How pro­gres­sive are we?

The Swiss Eco­nom­ics team at Credit Suisse ex­am­ines how pro­gres­sive Swiss at­ti­tudes are with re­spect to Su­pertrends, the ma­jor themes of our time.

Bulletin - - Society -


In 2017, Credit Suisse de­fined five global Su­pertrends to cap­ture the ma­jor eco­nomic, so­cial and po­lit­i­cal trends of our time. The five top­ics are “An­gry so­ci­eties – Mul­tipo­lar world,” “In­fra­struc­ture,” “Tech­nol­ogy,” “Sil­ver econ­omy” and (see the chart on the “Mil­len­ni­als’ val­ues” left for de­tails on the in­di­vid­ual top­ics).

The rel­e­vance of the five Su­pertrends has been con­firmed time and again over the last 12 months. For ex­am­ple, it has be­come very ap­par­ent that our world is be­com­ing in­creas­ingly mul­tipo­lar, news out­lets are re­port­ing on new tech­no­log­i­cal de­vel­op­ments daily and in­fra­struc­ture oc­cu­pies a top spot on al­most every politi­cian’s agenda.


The study pre­sented here is based on the five Su­pertrends. The Credit Suisse Swiss Eco­nom­ics team se­lected five to eight in­di­ca­tors for each Su­pertrend. In all, the study has 31 in­di­ca­tors. The data used was taken from var­i­ous in­ter­na­tional sources and gen­er­ally re­lates to 2016. The in­di­vid­ual in­di­ca­tors have been stan­dard­ized on a scale from –100 to +100, with –100 in­di­cat­ing the least pro­gres­sive and +100 the most pro­gres­sive val­ues from all of the 36 coun­tries stud­ied. The aver­age value of each in­di­ca­tor was cal­cu­lated for each of the five Su­pertrends. The over­all in­dex is cal­cu­lated based on the to­tal of the stan­dard­ized points al­lot­ted to the five Su­pertrends.


On be­half of and in co­op­er­a­tion with Credit Suisse, the mar­ket re­search firm gfs.bern col­lected data on­line for the Progress Barom­e­ter from July to Au­gust 2018, us­ing a rep­re­sen­ta­tive sur­vey of 2,828 vot­ing-age re­spon­dents and 305 opin­ion lead­ers, all of whom re­side in Switzer­land. The sur­vey re­spon­dents were pre­sented with 30 state­ments about de­vel­op­ments in the ar­eas of the econ­omy, so­ci­ety and pol­i­tics and asked to “In­di­cate whether this trend should be ac­cel­er­ated or slowed down.” A re­sponse of +100 means: “You have to rein­vent the wheel in or­der to move for­ward.” A re­sponse of – 100 means: “We need to turn the wheel back­ward.”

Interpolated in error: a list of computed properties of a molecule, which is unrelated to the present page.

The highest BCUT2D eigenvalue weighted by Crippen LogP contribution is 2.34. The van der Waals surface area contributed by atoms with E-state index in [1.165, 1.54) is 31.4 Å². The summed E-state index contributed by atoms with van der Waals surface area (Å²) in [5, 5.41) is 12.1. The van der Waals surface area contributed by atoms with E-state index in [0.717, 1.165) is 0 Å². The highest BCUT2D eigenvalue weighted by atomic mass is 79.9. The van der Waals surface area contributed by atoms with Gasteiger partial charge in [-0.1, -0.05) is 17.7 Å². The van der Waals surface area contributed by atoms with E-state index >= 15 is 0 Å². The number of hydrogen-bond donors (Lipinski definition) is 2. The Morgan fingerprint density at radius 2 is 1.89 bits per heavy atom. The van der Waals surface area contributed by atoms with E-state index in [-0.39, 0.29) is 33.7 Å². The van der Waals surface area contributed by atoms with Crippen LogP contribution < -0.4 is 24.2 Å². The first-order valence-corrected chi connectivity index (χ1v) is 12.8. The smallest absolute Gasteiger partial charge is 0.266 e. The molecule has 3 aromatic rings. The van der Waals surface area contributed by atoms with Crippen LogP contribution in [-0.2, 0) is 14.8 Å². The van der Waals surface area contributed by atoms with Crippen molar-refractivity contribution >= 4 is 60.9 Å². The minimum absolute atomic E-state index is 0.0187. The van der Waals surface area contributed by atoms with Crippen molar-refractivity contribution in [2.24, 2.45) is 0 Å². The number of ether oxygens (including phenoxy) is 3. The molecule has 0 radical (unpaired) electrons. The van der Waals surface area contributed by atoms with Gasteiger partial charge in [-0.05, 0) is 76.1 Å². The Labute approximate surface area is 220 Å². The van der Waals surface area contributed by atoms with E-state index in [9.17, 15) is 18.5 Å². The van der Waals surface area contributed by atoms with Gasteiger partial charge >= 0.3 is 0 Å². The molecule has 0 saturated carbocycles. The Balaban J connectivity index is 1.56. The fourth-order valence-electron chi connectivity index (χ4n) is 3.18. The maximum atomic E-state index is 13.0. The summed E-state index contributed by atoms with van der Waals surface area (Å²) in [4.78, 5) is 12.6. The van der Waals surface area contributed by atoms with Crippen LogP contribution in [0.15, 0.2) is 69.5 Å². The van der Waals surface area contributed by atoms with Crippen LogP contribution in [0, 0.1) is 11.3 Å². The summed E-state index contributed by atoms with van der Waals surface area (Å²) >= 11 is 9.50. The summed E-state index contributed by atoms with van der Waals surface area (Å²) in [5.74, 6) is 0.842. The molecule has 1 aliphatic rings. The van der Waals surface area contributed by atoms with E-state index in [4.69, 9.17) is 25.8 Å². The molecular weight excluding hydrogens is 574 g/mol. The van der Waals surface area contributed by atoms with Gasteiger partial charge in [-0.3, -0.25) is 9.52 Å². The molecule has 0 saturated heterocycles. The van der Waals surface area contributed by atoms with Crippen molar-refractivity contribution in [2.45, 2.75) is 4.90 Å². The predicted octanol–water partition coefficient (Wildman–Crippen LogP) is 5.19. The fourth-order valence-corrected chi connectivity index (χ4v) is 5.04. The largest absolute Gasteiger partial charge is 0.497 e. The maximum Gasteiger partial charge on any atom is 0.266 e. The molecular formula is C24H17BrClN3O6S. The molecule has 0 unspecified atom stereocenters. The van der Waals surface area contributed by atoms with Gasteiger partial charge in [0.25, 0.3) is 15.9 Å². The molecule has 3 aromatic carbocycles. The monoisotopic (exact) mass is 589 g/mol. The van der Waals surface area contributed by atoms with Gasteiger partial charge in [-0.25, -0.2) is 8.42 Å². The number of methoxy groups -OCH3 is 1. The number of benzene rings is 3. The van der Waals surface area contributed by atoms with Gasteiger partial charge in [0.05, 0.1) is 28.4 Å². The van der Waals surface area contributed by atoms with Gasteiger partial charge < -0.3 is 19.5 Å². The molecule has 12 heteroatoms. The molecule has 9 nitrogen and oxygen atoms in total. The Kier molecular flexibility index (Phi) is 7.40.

On the chart on page 57, “Ne­ces­sity” groups to­gether the re­sponses close to zero or cases where no re­sponse was given, i.e. those groups that can­not be clearly as­signed or are viewed neu­trally. The higher an item is po­si­tioned in the chart, the stronger the re­spon­dents’ con­vic­tion that ac­tion (ac­cel­er­at­ing or slow­ing down the trend) is nec­es­sary. Con­versely, the lower down an item ap­pears in the chart, the more un­cer­tain re­spon­dents (still) are about it. The sta­tis­ti­cal sam­pling er­ror is ±1.9 per­cent­age points. Anal­y­sis of the study en­ti­tled “Com­pat­i­bil­ity and equal rights as the most im­por­tant as­pects of progress: So­cial ad­vances as the ba­sis for progress in pol­i­tics and the econ­omy” (Credit Suisse Progress Barom­e­ter 2018) was car­ried out by a gfs.bern project team.


Project leads at Credit Suisse are Man­dana Razavi and Ka­trin Schaad. The anal­y­sis was pre­pared by Si­mon Brun­ner/am­mann, Brun­ner & Kro­bath (edit­ing, copy, in­ter­views), Bill Schulz/crafft ( lay­out, graph­ics) and Lau­ren Crow (il­lus­tra­tions). The full sur­vey and other ar­ti­cles are avail­able for down­load at: credit- suisse. com/ pro­gress­barom­e­ter

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